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Genetic analysis on a roughly 90,000 year old human bone discovered in Siberia reveals that it belonged to a hybrid between Neanderthals and Denisovans.
Neanderthals and Denisovans are extinct relatives of modern humans. While scientists are rapidly discovering more about Neanderthals, there is very little physical evidence for Denisovans. To date, only a handful of bones and teeth have been unearthed from the Denisova Cave in the Altai Mountains of Siberia.
Some were quickly identified as belonging to a human, but when researchers sequenced the DNA preserved within the bones they realised all was not as it seemed.
The bones actually belonged to a previously unknown species of archaic human. What's more, when the genome of the newly identified Denisovans was compared to that of modern humans, it turned out that some populations alive today – for example Melanesians and Aboriginal people - still carry some of these ancient human genes.
Now, further analysis of one of the bone fragments from the cave has been carried out. The bone is about 90,000 years old, and it is thought to have belonged to a girl who was at least 13. The analysis revealed that the child's mother was a Neanderthal, and her father was a Denisovan.
Svante Pääbo, lead author of the study published in Nature and based at the Max Planck Institute in Leipzig (Germany), says, 'It is striking that we find this Neanderthal-Denisovan child among the handful of ancient individuals whose genomes have been sequenced.'
Considering that there are only a few Denisovan individuals known, the discovery of the hybrid indicates that such mating events were not rare.
'Neandertals and Denisovans may not have had many opportunities to meet,' says Pääbo. 'But when they did, they must have mated frequently - much more so than we previously thought.'
While Neanderthals were found across Europe, the Near East and central Asia, the Denisovans are thought to have lived in East and South Asia, although there was clearly some overlap in their ranges.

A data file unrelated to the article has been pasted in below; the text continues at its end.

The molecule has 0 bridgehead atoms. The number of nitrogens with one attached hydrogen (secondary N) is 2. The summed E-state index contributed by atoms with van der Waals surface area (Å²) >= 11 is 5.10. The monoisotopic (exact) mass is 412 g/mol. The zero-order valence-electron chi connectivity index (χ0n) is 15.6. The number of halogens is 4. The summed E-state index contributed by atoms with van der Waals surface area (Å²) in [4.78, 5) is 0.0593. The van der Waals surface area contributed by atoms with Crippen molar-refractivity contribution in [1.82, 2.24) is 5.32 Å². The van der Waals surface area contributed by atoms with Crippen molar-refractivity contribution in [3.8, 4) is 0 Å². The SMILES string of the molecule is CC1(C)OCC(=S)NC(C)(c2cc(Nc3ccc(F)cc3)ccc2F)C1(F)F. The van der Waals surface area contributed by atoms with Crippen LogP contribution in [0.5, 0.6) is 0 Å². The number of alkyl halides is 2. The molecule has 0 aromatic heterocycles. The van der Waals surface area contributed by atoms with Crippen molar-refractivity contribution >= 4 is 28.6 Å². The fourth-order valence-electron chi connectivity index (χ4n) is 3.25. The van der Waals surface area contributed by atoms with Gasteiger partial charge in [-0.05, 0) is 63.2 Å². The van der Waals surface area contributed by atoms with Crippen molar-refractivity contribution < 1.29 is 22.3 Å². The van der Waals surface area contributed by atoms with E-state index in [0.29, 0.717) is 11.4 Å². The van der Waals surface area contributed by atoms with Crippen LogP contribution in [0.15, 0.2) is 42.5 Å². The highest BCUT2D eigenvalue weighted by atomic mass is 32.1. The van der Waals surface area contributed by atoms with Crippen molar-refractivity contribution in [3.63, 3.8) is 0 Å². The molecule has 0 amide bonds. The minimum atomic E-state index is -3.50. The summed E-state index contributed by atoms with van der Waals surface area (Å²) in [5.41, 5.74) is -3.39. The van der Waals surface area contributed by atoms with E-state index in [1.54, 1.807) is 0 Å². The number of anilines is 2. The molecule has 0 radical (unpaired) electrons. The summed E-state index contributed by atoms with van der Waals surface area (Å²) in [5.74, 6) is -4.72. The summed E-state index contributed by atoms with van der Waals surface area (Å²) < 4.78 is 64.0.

The sister groups are currently understood to have diverged about 400,000 years ago, after their last common ancestor split with Homo sapiens at least 500,000 years ago.
Though all three human group were distinct, genetic evidence shows that they were closely related enough to have mated and had children. Neanderthal and Denisovan DNA can still be found within modern humans, so considering that the two ancient populations were more closely related to each other than to Homo sapiens, it is hardly surprising that they were also mating.
That said, the situation might not be quite as clear-cut.
Prof Chris Stringer, a human evolution researcher at the Museum, says, 'Neanderthals might have overlapped with the Denisovans across Asia for over 300,000 years, so the fact that their lineages remained largely separate must indicate the existence of some geographic, genetic or behavioural barriers to more widespread mating through that time.'
The researchers were able to peer into the history of not only the girl but also her mother. This has shed some light on the movements of Neanderthal populations across Europe and Central Asia.
Denisova Cave is located on the far eastern edge of the Neanderthal's historic range. Earlier Neanderthal fossils have been found within the same cave but despite this, the results indicate that the child's mother did not come from the earlier eastern population but was more closely related to later Neanderthals in both Europe and Asia.
This shows that there must have been quite a high population turnover among the Neanderthals and that earlier populations were replaced by movements across Asia during the last 120,000 years.
Even though we know a great deal about Neanderthals, there is still much we don't know about Denisovans. This is due in large part to their poor fossil record.
'While the Neanderthals are relatively well-represented from fossils across western Eurasia, the Denisovans are so far only known from bone fragments and a few teeth from one cave in Siberia,' says Chris. 'The Denisovans must have had a long evolutionary history in eastern and probably also southeastern Asia.'
Until more fossil evidence is uncovered, the enigmatic Denisovans will continue to remain something of a mystery.